Friday, December 23, 2011

Tuesday, December 20, 2011

Banana Pancake (vegan but you won't notice)

I made the following banana pancakes for today, using half of the recipe for myself and my husband. I pretty much followed the recipe for the pancake but did not serve it with the cream cheese glaze!!! I also did not have soy milk and hence used 1% milk. They turned out very delicious.

Vegan Ginger Cream Cheese Glazed Banana Pancakes

makes about 12-15 pancake balls

*you can also use you own favorite pancake mix/recipe and add banana/walnuts to the batter.*

1 cup white flour
3/4 cup whole wheat flour
1/2 tsp salt
1 1/2 tsp baking soda
1/2 tsp baking powder
a few dashes of cinnamon and nutmeg
1-2 mashed ripe bananas (about 1 1/4 cups)
1/2 cup soy milk
1/2 cup water
1/3 cup maple syrup
1 Tbsp apple cider vinegar (fold in last)

for sauté: safflower oil (use as needed to coat bottom of pan)

Fold in:
1/3 cup crushed walnuts (optional)

Ginger Cream Cheese Glaze
1 cup tofu/vegan cream cheese (softened to room temp)
2 Tbsp vegan butter, softened
1 Tbsp vegan mayo (gives a tart accent similar to sour cream)
3 Tbsp maple syrup
1 tsp ground ginger powder
light grind of orange zest (or a few drops orange extract)
optional: 1/2 tsp ground cardamom
pinch of salt
soy creamer as needed – to thin out to desired consistency/
*remember that the glaze will firm up a bit in the fridge! Reheat or bring to room temp to soften back to pourable texture

To Make:

1. Combine all the dry ingredients.
2. Fold in the wet ingredients – use a light beater if you’d like. Mix until smooth. This batter will be thicker than a normal pancake batter.
3. Fold in the optional walnuts.
4. Mix up your cream cheese glaze by simmering in a sauce pot until all the ingredients soften together. Use a blender for ultra smooth glaze. Remove from heat, pour into serving dish and place in fridge to chill.
5. For the pancakes, heat a large nonstick skillet. Add enough oil to coat the bottom of the pan completely. Wait until oil is hot. Drop spheres of batter into pan and cook about 2 minutes on each side. Reduce heat if oil is too hot – you do not want to burn, but only crisp the outside of the pancakes.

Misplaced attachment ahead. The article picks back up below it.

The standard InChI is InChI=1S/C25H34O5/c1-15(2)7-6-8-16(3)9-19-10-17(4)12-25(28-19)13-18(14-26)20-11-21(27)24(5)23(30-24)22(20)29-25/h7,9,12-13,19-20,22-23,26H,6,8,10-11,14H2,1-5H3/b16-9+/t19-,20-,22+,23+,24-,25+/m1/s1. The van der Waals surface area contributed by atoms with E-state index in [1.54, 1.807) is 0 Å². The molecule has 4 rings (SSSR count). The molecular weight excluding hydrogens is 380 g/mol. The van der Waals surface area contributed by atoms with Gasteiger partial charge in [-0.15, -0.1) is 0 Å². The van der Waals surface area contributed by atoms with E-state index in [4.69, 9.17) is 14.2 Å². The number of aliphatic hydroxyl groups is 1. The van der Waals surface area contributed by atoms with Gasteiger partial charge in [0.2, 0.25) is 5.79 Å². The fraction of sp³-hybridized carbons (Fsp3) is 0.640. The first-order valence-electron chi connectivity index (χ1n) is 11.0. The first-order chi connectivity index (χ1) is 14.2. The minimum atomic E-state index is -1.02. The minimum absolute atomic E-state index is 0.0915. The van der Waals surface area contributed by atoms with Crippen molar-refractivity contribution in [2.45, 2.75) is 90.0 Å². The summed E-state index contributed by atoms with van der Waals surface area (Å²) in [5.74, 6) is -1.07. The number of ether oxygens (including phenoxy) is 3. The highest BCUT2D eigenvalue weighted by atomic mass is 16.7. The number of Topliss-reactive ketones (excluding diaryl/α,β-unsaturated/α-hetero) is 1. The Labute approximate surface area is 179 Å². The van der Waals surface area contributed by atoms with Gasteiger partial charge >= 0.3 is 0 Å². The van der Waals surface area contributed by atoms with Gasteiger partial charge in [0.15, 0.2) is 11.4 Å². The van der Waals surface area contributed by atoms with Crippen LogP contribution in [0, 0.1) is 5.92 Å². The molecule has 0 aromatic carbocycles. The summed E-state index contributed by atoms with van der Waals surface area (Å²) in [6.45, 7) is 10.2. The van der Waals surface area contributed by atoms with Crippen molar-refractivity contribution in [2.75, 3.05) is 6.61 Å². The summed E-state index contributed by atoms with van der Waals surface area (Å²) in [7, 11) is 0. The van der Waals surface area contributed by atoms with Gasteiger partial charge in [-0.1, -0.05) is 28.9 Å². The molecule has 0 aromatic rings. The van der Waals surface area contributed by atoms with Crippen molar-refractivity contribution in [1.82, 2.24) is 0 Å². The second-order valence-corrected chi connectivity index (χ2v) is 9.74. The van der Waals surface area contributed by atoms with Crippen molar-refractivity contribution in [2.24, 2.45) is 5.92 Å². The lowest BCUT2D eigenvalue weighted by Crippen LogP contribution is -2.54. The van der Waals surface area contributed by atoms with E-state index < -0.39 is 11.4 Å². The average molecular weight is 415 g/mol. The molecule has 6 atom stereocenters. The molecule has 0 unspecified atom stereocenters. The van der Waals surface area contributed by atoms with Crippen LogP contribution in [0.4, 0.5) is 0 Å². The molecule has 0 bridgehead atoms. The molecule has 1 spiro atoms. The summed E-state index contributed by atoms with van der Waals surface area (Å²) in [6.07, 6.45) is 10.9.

6. Cool on paper towel. Add chilled glaze over top pancakes to serve.

Wednesday, October 12, 2011

Bengali Cooking (some selections from here and there)

(these notes are lifted from a discussion group)

The Bengal Cookbook: Bangla Ranna, by Minakshie Das Gupta
The Calcutta Cookbook, by Jaya Chaliha, Bunny Gupta, Meenakshi Das Gupta
Bengali Cooking: Seasons and Festivals by Chitrita Banerji, Deborah Madison

Supposedly the "Bengal Cookbook" is the best for newbies in Bengali cooking. Also provides social/religious/cultural background behind the recipes.

"Bhojon Shilpi Bangali" by Buddhadeva Bose--who himself never went into the kitchen. The cover and illustrations are by a well-known contemporary artist, Ramananda Bandyopadhyay. The book contains some "belles-letteres" (ramya-rachana); plus some excerpts dealing with food (and feasts) from BB's novels--and at the end, includes some family recipe put together by BB's daughter.

Another interesting books is "ThakurbaRir Ranna"-- (Cooking from the Tgaore Family) by Purnima Tagore. This has lots of recipe collected by Indira Devi Chaudhurani (Rabindranath's niece) who herself never cooked ("and doubtful if she ever stepped inside a kitchen"). But she collected recipes from all over India and abroad.

The Bengali Gourmet by Sutapa Ray seems like a good site.

Wednesday, October 5, 2011

Some new food blogs

I have exploring some new ideas in cooking and it seems that there are a multitude of personal food blogs which in some cases are better than cookbooks. Have been thinking about making some Turkish food, and some Indian snacks. Will write more about them when I actually get a chance to try these things.

Friday, September 30, 2011

Afghan food

Want to try making these Afghan dishes:

Osh Pyozee (Stuffed Onions), Bonjan Salat (Spicy Eggplant Salad), Chatni Gashneez (Coriander Chutney)

Haven't had nor cooked any nice Middle Eastern/Mediterranean/Central Asian style for a long time. Oh, I so wish to have the Kashgar style lamb pulau, Iranian kabobs, Iraqi stuffed vegetables and Afghan pulao with Kofta!!!

Wednesday, April 27, 2011